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What You Don’t Know About Acupuncture

by Lisa Alvarez
acupuncture myths

There can be a lot of mystery and misunderstanding about acupuncture and how or why you can benefit from it. It’s likely that myths exist in our minds simply because we do not understand it. To us Westerners, acupuncture is literally a foreign concept.

It’s time to tackle some of these mistaken ideas, so that we can all experience how this form of medicine can not only heal, but also help us feel good, reduce the likelihood of taking prescriptions drugs and slow the progression of disease.

acupuncture myths

What is Traditional Chinese Medicine?

The ancient Chinese knew it takes a holistic approach to keep healthy, feel good and heal quickly. Many people don’t realize that acupuncture is only one aspect of a complete medical system that is referred to as Traditional Chinese Medicine. TCM originated in China over thousands of years. It includes diet therapy, herbal therapy, qi gong or meditation, feng shui, exercise, tui na (medical massage) and acupuncture. Thus a visit to the acupuncturist often includes recommendations for lifestyle changes and other Traditional Chinese Medicine modalities to help you feel better faster.

What is Acupuncture?

Acupuncture is the insertion and manipulation of extremely fines needles at specific acupoints on the body to stimulate and balance the body’s natural energy flow. According to TCM theory, our health is maintained when this energy flows freely. When we experience stress, or discomfort, or pain, that’s a signal we are out of balance and something is amiss. A visit to a licensed acupuncturist can help your body reset – leaving you feeling relaxed, rejuvenated and centered.

My friend tried acupuncture once and it didn’t work.

You may have the belief that acupuncture doesn’t work because you or someone you know tried acupuncture once and didn’t feel any different after treatment.  Everyone responds to acupuncture at a different rate. Chronic conditions often take longer to experience an appreciable change. Acupuncture has a cumulative effect and requires a commitment to the process – much like going to the gym: You are not in shape after just one visit.

Do I have to believe in Acupuncture for it to be effective?

Acupuncture is not a religion, nor a supernatural phenomenon. You don’t need to “believe” in it to experience its benefits because there’s nothing to “believe in.” The ancient Chinese understood that proper function and flow throughout the body is essential for it to work correctly. Therefore acupuncture is merely a way to enhance the flow of blood, oxygen and nutrients that our bodies need to release pain, heal and thrive.

Will acupuncture interfere with my doctor’s care?

Acupuncture is effective not only as a stand-alone medical system but as an adjunct therapy because it treats the body as a whole. This unique approach can help relieve symptoms of disease, side effects of medication, and stimulate the body’s own healing abilities aiding- recovery and supporting your physician’s course of treatment.

I don’t need acupuncture. I’m not in pain.

It’s well known and documented that acupuncture is great for treating any type of pain. However, pain is just one of many ailments for which acupuncture can provide relief. Acupuncture can effectively treat the symptoms of stress, insomnia, allergies, anxiety and many other health disorders and concerns. But, acupuncture is also beneficial for overall health and wellness. It can help complete your regular wellness program to take you to the top of your game.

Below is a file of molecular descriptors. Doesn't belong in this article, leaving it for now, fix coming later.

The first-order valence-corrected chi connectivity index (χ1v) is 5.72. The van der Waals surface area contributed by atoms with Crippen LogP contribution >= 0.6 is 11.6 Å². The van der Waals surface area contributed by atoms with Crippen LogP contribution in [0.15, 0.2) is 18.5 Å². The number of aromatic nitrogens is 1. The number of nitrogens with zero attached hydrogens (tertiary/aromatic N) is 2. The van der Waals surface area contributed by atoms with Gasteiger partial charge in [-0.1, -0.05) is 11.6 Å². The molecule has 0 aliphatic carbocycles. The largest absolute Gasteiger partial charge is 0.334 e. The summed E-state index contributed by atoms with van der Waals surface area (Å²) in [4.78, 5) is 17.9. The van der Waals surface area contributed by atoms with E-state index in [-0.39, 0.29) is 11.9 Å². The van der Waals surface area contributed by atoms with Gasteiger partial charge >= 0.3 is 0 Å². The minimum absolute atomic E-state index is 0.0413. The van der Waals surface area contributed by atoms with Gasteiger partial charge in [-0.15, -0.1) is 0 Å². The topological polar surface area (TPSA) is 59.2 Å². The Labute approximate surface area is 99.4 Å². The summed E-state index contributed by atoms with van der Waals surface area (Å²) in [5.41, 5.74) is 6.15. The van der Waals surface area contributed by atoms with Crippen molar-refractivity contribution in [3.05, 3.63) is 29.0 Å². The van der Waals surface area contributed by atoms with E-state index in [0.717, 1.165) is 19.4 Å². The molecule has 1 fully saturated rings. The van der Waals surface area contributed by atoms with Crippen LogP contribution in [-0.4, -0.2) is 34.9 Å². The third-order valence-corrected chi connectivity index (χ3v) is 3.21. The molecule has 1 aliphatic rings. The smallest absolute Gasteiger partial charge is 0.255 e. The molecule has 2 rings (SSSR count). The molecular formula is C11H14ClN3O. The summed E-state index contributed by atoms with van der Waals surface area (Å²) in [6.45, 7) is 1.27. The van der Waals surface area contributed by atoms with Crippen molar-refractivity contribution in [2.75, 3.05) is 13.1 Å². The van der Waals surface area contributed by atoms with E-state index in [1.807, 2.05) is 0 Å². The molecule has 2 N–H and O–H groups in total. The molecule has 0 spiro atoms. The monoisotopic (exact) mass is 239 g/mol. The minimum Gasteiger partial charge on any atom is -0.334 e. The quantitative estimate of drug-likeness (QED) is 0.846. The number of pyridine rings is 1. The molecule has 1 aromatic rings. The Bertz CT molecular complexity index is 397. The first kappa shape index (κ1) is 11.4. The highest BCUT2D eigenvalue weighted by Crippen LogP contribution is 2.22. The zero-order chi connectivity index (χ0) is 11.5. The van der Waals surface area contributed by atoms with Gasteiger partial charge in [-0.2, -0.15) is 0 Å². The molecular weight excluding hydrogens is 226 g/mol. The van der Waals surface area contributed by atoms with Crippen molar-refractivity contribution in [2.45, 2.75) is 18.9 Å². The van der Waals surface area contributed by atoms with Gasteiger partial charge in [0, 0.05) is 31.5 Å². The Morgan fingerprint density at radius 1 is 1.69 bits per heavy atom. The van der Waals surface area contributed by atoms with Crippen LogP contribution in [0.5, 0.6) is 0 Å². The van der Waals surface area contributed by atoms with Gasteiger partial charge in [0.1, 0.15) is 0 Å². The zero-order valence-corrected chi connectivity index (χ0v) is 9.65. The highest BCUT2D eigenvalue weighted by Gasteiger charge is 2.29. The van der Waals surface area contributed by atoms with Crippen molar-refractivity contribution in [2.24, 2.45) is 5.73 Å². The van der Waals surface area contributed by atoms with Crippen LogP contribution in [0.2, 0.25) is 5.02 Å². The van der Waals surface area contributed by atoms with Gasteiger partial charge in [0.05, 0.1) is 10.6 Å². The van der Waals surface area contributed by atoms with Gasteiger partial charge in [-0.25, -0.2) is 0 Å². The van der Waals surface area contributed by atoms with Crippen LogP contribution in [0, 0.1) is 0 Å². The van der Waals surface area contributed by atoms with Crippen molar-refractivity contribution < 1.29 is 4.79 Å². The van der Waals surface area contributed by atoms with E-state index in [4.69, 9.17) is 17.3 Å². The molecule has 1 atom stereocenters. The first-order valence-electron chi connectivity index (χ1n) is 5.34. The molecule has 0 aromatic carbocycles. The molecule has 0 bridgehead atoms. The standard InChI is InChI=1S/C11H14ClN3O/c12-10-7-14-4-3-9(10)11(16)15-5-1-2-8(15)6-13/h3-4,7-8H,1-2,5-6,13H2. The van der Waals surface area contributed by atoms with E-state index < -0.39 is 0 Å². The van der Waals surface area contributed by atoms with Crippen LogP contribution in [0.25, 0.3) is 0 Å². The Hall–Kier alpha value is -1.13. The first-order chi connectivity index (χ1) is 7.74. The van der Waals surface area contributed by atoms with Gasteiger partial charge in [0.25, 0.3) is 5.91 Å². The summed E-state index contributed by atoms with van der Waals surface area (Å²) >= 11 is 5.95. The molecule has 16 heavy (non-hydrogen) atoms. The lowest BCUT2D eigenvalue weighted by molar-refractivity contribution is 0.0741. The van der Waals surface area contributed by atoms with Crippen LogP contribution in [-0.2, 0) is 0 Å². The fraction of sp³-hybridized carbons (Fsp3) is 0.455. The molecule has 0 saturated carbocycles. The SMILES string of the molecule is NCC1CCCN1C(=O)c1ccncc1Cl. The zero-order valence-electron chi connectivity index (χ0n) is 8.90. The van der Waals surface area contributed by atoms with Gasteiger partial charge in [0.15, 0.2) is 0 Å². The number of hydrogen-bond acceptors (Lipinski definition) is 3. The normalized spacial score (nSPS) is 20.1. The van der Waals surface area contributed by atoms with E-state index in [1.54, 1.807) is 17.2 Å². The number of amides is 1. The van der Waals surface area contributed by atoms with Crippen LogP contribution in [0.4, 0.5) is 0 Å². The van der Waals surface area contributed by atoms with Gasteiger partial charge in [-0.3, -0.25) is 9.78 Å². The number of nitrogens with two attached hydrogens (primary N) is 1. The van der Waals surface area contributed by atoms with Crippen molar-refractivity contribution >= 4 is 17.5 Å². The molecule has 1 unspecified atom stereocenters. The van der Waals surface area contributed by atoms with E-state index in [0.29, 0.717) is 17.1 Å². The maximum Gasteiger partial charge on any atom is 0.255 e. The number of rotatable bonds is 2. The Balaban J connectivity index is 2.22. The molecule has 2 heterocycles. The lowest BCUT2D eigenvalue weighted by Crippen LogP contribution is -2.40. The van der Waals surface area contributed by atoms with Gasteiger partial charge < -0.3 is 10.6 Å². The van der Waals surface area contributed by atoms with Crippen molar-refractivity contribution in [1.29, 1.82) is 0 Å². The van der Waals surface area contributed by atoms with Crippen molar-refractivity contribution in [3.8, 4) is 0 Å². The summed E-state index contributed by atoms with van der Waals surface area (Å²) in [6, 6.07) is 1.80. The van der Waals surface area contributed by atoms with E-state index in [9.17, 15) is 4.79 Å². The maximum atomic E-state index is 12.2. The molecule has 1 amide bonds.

Acupuncture hurts. Plus, I am afraid of needles!

The needles acupuncturists use are very different from the needles we are used to seeing at the doctors office. Acupuncture needles are small, solid, flexible and extremely fine – no thicker than a strand of hair. They penetrate the skin without breaking it like a hypodermic needle. When accurately inserted into acupoints, acupuncture needles produce little to no sensation for the patient. Once the needles are in place they may produce a feeling of heaviness, like a dull ache. Since this sensation is unfamiliar for most people who have never had acupuncture before, it’s commonly described as pain because we don’t have any reference or word to accurately describe the sensation. If you are prepared for this dull feeling you will be less tense and less anxious about your first acupuncture experience.

All acupuncturists are created equal.

When choosing an acupuncturist make sure the practitioner is a L.Ac. – Licensed Acupuncturist. L.Ac.’s have 3-4 years of acupuncture, TCM, and biomedical education and clinical training. They must be state licensed and national board certified in order to practice.  Training for doctors and other health care practitioners that may practice acupuncture or forms of acupuncture often have 300 hours or less of training and very little to no clinic experience.


lisa alvarezLisa Alvarez has been a licensed and board certified acupuncturist since 2007. She earned her master’s degree in Oriental medicine at the Midwest College of Oriental Medicine in Chicago, graduating with honors, and her bachelor’s degree in sociology from Beloit College. Along with Rebecca Christy, Lisa established Healing Foundations in Chicago, Illinois, to offer a full range of time-tested traditional Oriental medicine treatments and techniques.

Featured photo by marniejoyce

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